Vol. 47, Issue 4 ‣ editorial
The final days of a magazine editorial cycle are always a challenge. If, for editors, there’s joy in crafting pithy words and playing clever angles, or for the designers in compositing graphical elements to tell a visual story—well, it’s a distant memory. At this stage, both sides are paddling against riptides of reviews, revisions and proofs—it’s easy to forget why we’re here.
And then you remember.
The world and its people are in a bit of a bind, and the knot’s pulling tighter and tighter. In just the last week, riots broke out in Baltimore after a healthy young black man died of spinal cord injuries inflicted while in police custody. Two gunmen were shot dead after opening fire with automatic rifles at a Texas exhibition of cartoons depicting the Prophet Muhammad. Eight million people’s lives were shaken by a devastating earthquake in Nepal. Oh, I could go on.
It was in the thick of that trying time—the final stages of getting this magazine out the door—that early one Sunday morning I was awakened by a Twitter alert on my phone. I groped for it, figuring there was some emergency with the magazine, to see this notification: @everyone is tweeting about the royal baby.
Here we were fussing over the fine points of Freedom’s coverage on eroding civil liberties, historic free trade agreements, and the impossibility of real public discourse—and all anyone is going to be talking about is the length of the royal baby’s eyelashes and the degree of slope on the royal baby’s nose.
Don’t get me wrong: I’m sure the royal baby is cute, and we all need a diversion. But there’s bigger fish a fryin’ and it’s time everyone paid closer attention to the stove.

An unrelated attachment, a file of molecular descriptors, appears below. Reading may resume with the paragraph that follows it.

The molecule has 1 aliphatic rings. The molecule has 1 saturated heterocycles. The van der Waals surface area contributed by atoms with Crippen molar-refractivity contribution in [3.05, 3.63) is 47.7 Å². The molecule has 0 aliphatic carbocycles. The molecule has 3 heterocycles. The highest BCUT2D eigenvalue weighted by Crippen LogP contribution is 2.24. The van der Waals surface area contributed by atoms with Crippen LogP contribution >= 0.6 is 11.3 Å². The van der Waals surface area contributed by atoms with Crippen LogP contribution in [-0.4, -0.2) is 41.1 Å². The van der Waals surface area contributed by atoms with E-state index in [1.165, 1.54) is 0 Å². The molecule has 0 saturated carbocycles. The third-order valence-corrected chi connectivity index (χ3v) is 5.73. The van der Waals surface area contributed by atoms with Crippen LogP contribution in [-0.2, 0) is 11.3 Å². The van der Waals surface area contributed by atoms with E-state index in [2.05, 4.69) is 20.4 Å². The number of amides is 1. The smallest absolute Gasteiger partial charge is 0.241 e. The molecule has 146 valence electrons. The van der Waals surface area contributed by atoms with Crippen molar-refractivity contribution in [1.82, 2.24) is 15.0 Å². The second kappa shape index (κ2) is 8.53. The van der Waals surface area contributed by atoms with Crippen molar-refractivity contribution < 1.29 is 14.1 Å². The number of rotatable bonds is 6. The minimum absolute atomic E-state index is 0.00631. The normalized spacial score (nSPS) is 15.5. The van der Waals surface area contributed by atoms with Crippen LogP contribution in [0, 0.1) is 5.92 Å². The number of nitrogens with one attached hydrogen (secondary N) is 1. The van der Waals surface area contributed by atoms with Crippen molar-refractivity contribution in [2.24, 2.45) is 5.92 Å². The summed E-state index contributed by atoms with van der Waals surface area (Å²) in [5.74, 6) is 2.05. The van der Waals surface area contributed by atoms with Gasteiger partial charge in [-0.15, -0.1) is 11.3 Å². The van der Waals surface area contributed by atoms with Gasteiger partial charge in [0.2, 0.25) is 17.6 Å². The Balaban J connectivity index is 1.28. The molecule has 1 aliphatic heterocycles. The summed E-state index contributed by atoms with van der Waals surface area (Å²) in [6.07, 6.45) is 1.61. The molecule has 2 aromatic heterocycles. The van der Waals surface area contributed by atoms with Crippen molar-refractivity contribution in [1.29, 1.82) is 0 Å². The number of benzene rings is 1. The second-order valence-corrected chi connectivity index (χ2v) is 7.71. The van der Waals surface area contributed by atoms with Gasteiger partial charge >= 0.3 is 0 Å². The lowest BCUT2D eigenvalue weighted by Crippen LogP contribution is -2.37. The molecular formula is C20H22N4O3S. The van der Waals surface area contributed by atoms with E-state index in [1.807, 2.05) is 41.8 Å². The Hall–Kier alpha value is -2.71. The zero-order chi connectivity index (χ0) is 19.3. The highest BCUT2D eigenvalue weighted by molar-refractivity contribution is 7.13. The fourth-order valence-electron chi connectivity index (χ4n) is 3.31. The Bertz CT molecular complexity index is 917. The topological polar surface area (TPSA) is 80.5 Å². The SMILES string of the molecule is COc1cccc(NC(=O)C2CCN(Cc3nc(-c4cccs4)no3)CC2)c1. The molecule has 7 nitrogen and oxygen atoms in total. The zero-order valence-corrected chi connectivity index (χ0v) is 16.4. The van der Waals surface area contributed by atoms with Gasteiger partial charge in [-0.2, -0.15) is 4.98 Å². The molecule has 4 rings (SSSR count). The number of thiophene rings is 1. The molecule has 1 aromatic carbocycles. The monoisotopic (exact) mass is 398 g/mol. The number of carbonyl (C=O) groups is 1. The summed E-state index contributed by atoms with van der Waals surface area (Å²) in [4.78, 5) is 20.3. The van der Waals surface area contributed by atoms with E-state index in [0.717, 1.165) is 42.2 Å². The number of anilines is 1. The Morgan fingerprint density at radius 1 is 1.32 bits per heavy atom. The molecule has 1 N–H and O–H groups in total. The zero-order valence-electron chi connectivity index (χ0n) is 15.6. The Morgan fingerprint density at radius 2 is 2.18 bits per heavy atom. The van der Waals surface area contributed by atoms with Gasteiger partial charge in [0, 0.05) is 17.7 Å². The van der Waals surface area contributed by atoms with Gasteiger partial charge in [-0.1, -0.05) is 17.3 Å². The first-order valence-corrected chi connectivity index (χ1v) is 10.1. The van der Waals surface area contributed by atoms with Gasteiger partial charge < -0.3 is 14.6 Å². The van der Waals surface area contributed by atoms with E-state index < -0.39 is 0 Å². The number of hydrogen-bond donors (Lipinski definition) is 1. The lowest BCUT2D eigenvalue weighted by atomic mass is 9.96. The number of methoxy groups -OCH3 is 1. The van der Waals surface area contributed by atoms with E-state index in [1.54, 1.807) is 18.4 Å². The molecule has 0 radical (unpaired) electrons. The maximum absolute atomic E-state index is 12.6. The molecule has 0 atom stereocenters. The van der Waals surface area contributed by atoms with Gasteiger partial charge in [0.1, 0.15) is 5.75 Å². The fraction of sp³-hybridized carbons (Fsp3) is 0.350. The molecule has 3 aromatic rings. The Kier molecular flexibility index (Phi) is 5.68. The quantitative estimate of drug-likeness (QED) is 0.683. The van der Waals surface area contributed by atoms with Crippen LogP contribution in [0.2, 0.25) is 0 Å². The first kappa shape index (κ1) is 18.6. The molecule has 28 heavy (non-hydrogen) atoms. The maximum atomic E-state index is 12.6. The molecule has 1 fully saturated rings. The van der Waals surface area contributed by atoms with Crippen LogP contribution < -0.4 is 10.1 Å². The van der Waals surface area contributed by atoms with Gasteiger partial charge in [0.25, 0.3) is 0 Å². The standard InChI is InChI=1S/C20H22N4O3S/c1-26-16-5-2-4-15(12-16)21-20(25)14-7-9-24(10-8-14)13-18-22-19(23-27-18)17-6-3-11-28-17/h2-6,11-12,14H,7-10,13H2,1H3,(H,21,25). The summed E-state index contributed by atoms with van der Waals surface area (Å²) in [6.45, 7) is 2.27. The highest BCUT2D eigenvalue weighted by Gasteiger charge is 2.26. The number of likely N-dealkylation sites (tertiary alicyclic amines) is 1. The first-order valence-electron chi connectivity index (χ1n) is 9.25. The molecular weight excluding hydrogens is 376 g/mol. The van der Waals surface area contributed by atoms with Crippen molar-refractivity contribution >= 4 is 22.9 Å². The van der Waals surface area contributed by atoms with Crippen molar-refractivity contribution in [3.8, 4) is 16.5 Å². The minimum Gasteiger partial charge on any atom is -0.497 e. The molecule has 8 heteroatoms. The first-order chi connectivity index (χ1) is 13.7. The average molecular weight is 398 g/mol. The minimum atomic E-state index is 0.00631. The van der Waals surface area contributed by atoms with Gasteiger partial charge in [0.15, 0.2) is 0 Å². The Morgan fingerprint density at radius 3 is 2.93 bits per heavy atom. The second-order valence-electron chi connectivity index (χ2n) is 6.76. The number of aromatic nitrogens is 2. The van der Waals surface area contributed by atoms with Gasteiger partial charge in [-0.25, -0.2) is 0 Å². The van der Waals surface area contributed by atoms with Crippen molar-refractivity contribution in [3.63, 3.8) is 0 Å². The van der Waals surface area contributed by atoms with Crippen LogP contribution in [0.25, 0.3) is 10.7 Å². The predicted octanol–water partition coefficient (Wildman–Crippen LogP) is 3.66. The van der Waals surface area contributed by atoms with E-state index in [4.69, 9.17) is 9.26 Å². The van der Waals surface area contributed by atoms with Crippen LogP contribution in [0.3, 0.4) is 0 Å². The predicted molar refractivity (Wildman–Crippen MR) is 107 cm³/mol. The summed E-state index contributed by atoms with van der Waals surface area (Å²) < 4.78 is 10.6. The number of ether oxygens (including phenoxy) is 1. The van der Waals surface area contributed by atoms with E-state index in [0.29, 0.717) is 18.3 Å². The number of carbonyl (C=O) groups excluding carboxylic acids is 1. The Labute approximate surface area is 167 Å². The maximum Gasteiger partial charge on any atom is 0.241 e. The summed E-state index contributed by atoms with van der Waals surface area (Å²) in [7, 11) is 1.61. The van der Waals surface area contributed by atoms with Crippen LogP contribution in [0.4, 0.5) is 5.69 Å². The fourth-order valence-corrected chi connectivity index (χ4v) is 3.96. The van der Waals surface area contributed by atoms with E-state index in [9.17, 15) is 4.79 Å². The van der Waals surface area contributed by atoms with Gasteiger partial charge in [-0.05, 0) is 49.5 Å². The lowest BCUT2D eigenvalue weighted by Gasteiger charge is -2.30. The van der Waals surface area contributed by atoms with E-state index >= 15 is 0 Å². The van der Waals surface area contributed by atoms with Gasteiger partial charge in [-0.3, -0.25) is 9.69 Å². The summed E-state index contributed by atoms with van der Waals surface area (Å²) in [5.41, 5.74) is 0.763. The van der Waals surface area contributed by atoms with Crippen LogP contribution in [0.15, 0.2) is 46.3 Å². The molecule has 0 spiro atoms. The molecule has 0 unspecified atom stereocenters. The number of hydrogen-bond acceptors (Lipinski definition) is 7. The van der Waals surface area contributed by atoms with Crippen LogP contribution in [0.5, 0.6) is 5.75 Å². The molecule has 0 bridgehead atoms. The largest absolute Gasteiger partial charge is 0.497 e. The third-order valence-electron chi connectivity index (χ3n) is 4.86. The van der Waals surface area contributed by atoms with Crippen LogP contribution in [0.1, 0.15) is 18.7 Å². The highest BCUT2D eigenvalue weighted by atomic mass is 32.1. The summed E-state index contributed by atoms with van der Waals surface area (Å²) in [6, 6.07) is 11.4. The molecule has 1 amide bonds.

Scientology Founder L. Ron Hubbard wrote in 1964: “A people who wishes to be free must not just know about the latest wine. They’ve got to know pretty well across the boards about most everything in sight. They’ve got to keep on the ball, they’ve got to keep on the qui vive, they’ve got to be right up there and alert.”
That’s why we at Freedom are in the business of bringing news to people, not in this very moment, faster than anyone else, but in a way that’s fresh and thoughtful, to inspire people to intellectually invest in things, compel them to see things differently—from everyone else or even from how they themselves viewed things before. That’s what we aim for in this and every issue.
Our cover story this month looks at the controversy over whether to rein in USA Patriot Act provisions that give the government authority to engage in wholesale spying on the American people. Give me freedom, or give me security? Thank you, but we’ll have both.
We also have a rare interview with Orson Scott Card, best-selling author of Ender’s Game (and 60+ other books) and a guy who won’t blindly toe the party line.
Another brilliant thing Freedom covers this month: the Writers and Illustrators of the Future competition. It was truly moving to be there at this incredible moment in the lives of the winning writers and artists—one that was both a profound ending, where all their toil paid off in a dream realized, and a beautiful beginning—because as you’ll read in the story, winners of this competition tend to go on to very big things that ripple outward. Now, their impact and inspiration will live on, like the magnanimous spirit of L. Ron Hubbard in the contest he created to this aim.
Freedom this month also offers a glimpse of the past—in Bob Fletcher’s stunning photos of the children and families of the Child Development Group of Mississippi in 1965, the year they took an incredible leap of faith toward bettering their lives, and in doing so also left an important lesson for history: Where there’s a will, there’s a way to rise up and break free of repression’s cruel tether.
I’m thankful for these stories—and all of them in this issue—for reminding us that this work we do at Freedom—helping people expand their minds and their perspectives—is a pretty noble endeavor. And thank you, dear reader, for joining us here, to learn more than just about the latest wine, to take in the issues across the board. Thanks for keeping your eye on the ball, and your head on the qui vive—for being right up there and alert.
You are people who want to be free.